A Norlin era vs Historic LP shootout.....

Discussion in 'Guitars in General' started by Timmo, Sep 10, 2006.

  1. Timmo

    Timmo Member

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    The other night a bunch of us got together to jam at a studio one guy owns and with a nice collection of various amps, we proceeded to have a blast making some "serious noise" and out of the 6 of us most brought their favorite Les Paul.
    I brought a Norlin era 1974 LP Custom 20th Anniversay and the rest were various years of the Gibson Historic line and all were beautiful and all sounded like good Les Pauls.
    I will say however that my "Norlin Les Paul" has a vibe to it the others just didn't have. Mine is much more open sounding and just "bigger sounding" if that makes any sense than any of the Historics on hand that night.
    Oh, and my Norlin crushed the competion in the sustain department.
    I have personally owned 3 Historic Les Pauls and everyone of them a fine guitar in their own right but I have to tell you, Norlin Gibsons are getting a bad rap and it just IS NOT TRUE!
    The "split/sandwich body" on the Norlins are everybit as toneful and soulful as any one-piece body Gibson I've ever played. We have been "lied too" by the powers that be. :NUTS
    I am sure has been discussed in detail here at one time or another but I just felt compelled to write about my experience the other night.
    Norlin Gibsons just plain KICK ASS ! :dude

    I sold all of my Historics for various reasons .........I'll be keeping my Norlins thank you very much.
    Some of the guys at the jam are now on the hunt for a Norlin Les Paul and some are not. Some like fancy flamey tops and some of us like tone and vibe. Go figure.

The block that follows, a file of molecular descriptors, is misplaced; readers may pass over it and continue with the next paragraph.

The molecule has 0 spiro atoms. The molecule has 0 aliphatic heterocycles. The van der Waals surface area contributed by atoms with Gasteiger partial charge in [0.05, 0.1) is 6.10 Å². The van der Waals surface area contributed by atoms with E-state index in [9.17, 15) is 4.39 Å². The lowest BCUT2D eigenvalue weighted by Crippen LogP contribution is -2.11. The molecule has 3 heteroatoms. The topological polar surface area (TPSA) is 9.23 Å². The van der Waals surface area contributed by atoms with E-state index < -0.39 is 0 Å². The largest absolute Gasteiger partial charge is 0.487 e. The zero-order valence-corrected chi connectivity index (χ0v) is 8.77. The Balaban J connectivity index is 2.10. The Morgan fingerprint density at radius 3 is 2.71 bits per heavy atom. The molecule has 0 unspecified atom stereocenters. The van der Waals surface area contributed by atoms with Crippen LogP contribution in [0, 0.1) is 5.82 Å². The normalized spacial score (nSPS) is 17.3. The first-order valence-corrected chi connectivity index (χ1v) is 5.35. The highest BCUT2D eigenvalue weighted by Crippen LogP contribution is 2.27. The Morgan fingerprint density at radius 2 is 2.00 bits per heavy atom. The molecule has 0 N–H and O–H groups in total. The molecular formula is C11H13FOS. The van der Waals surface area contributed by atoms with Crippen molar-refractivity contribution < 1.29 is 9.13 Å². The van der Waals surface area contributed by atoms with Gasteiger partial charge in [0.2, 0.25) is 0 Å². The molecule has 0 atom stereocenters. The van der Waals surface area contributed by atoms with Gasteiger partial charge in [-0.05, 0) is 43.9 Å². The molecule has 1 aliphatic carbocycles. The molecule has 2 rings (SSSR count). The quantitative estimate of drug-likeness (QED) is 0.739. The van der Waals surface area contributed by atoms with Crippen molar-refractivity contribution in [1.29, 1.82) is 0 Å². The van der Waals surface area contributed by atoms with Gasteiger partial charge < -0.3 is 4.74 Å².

I do know now that I am not alone in my love of Norlin Gibsons.
     
  2. Mr.Hanky

    Mr.Hanky Supporting Member

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    Too different to compare IMO.

    I have an R7, R4 and an 82 Custom.
    The 82 is 11 pounds, has a maple/ebony neck, short tenon, shallow headstock angle, blah blah blah.

    They are all great guitars but it's apples and oranges.

    I do love the 82 though, fat SOLID thick sound, very different from the R7.
     
  3. Thwap

    Thwap Silver Supporting Member

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    There's good and bad of everything I guess. But the only Les Paul I've ever really missed is my 77 custom. Norlins, when good, are extremely badass guitars. IMO.:BEER
     
  4. Tone_Terrific

    Tone_Terrific Member

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    I'll bet they all sound like Les Pauls; the differences apparent only under the microscopic investigation of TGP gearheads.:messedup
     
  5. whitehall

    whitehall Member

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    Yes, when I'm with my friends I always have the best penis. Theirs may look similar, but mine is best. :)
     
  6. Mayflower

    Mayflower Supporting Member

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    :messedup :messedup :messedup
    Now THAT'S Funny!!!
     
  7. Mr.Hanky

    Mr.Hanky Supporting Member

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    I'm going with the penis analogy, that is perfect.

    Mine has a long tenon, fat neck and huge headstock!
     
  8. Timmo

    Timmo Member

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    So some here are "dickheads"........what else is new. :Spank